While most Americans have been focused on the NFL, Netflix and Adele, a couple of hundred engineering professionals have been giving up their evenings and weekends to improve the tools we use for transmission, distribution and substation structural design. For the past year, I have had the good fortune to serve as chairman of ASCE’s Electrical Transmission Structures committee. As I’ve traveled to meetings and conferences, I have seen several seemingly subtle yet monumental shifts in our industry.
First, many of the faces that made up the core group who developed standards and manuals of practice (MoPs) are no longer in attendance. The good news is the remaining veterans are providing leadership and mentoring for the cadre of mid-career and younger engineers who now fill committee rosters.
Secondly, these new faces bring a noticeable increase in the level of enthusiasm and energy to the work of each committee. These new members, although generally less experienced than their predecessors, make up for it by listening to colleagues, researching past practices and technical papers, and quickly reaching consensus on best practices.
Finally, the current committee work has a distinctive grassroots feel. Much of the development or revisions to the standards and MoPs are the result of initiatives identified by practitioners across our industry. For example, these initiatives — guided by senior leaders — will result in ASCE being able to publish one new MoP for the design of wood pole structures and completely rewrite the MoP for transmission line structural loading, which also includes a draft pre-standard. These documents are long overdue and provide significant enhancements to the tools engineers use in daily practice.
The updates on the following three MoPs highlight the important work currently in progress:
• Guidelines for Wood Pole Structures for Electrical Transmission Lines. “This document will change the way wood poles are designed,” said James McGuire, chair of the task committee for this MoP. “No longer will wood pole design be based upon a single point load at the top of the pole. Instead, loads will be applied in the same rigorous fashion as done for steel and concrete structures.” McGuire also identified the actual design of wood pole foundations as a significant enhancement over the current rule of thumb of 10% plus 2 ft (0.6 m). This document will be published in 2017.
• ASCE-104 Recommended Practice for Fiber-Reinforced Polymer Products for Overhead Utility Line Structures. This MoP contains much more than design guidance. Manufacturing, testing, quality assurance, assembly, erection and field testing are all addressed. The ultimate goal is to evolve a standard for all types of utility structures including communications, traffic and lighting. Galen Fecht, the chair of the task committee for ASCE MoP 104 reported, “The publication of MoP 104 in 2003 dramatically increased the understanding, acceptance and subsequent use of fiber-reinforced polymer (FRP) products. Since then, the utility-focused FRP industry has matured tremendously, particularly in the areas of hardware compatibility and structural design. The most significant addition to this document is improved guidance on the deflection performance of FRP poles. This is particularly important when determining deflection limits for FRP poles to achieve a service equivalency with traditional grid infrastructure materials.” This document also will be published in 2017.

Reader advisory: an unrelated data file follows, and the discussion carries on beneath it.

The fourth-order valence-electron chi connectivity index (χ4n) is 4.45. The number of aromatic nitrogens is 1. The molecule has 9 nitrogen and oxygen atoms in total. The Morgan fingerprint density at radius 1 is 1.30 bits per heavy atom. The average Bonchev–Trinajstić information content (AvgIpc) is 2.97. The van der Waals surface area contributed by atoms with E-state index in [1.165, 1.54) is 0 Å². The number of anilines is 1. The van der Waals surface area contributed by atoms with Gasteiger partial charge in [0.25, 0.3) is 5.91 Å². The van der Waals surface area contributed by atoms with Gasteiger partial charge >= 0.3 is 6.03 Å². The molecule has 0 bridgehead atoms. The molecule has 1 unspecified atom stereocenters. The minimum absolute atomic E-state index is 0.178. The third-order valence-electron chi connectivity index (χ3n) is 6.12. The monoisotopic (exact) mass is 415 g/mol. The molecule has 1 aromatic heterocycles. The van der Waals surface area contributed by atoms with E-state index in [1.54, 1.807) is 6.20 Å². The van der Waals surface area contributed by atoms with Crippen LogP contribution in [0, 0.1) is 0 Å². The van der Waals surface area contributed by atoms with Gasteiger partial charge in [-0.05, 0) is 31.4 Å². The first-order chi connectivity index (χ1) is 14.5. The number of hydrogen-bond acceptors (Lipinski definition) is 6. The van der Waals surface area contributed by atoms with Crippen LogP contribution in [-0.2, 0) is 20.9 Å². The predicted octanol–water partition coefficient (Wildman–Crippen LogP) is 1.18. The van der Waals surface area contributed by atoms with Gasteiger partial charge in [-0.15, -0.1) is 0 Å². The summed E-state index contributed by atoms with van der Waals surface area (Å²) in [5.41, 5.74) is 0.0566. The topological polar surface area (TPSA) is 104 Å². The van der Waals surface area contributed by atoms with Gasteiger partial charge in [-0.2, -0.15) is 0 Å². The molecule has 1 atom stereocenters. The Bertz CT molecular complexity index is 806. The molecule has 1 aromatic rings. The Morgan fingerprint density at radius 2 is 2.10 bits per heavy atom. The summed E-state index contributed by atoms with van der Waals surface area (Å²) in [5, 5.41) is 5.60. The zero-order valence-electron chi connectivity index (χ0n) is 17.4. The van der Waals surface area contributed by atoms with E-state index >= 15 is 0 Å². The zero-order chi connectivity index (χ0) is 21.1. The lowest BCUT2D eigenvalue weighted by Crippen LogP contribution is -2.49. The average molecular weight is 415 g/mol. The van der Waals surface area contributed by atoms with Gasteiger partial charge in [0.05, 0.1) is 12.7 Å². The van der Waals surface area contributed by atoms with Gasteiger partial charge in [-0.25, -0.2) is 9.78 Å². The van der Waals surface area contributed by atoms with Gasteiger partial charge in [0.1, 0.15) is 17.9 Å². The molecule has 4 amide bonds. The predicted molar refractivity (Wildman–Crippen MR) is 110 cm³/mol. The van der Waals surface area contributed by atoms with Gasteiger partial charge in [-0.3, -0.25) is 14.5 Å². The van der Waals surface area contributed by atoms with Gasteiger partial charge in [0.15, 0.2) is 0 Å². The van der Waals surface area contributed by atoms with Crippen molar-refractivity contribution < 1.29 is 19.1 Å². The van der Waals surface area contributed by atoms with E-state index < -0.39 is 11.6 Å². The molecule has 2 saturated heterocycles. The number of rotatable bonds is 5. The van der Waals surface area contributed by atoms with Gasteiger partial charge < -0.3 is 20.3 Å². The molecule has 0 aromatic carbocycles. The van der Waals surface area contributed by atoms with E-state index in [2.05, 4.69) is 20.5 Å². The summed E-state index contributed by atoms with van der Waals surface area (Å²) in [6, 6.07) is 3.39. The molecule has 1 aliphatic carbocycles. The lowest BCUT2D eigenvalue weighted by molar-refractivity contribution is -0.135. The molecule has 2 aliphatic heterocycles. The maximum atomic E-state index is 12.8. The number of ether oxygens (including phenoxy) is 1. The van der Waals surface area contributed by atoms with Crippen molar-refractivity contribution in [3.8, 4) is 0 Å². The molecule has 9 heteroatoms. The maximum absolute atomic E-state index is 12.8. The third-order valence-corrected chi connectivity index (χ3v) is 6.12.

• ASCE-74 Guidelines for Electrical Transmission Line Structural Loading. This MoP has been a mainstay for the design of transmission line structures for more than 30 years. The fourth edition is currently in development. Although only providing guidelines, this document is used as the basis for design of transmission structures throughout the U.S. and in many places around the world. Frank Agnew, chair of the task committee for ASCE MoP 74, recalled, “Once we started to incorporate the new wind and ice maps, the committee members really pushed for a total rewrite to incorporate new material and some fresh thinking into what everyone agrees is already an excellent design guide.”
Agnew added the most significant difference users will notice is a change from a 50-year return period basis for design to a 100-year return period basis for extreme wind and extreme ice with concurrent wind load cases. The most significant potential long-term impact of the fourth edition may be the inclusion of a draft pre-standard on minimum design loads for electrical transmission line facilities. This draft pre-standard is presented to address an anticipated future need for a loading standard for transmission structures. ASCE MoP 74 is set to publish in 2017.
I am pleased to report the effort that has gone into these and other standards and MoPs has not gone unnoticed by the thousands of engineers, designers and managers who perfect their craft on a daily basis designing efficient, safe and reliable transmission, distribution and substation facilities.
Ronald J. Carrington is a project director at POWER Engineers Inc. and chair of the ASCE Electrical Transmission Structures committee. He is a registered professional engineer.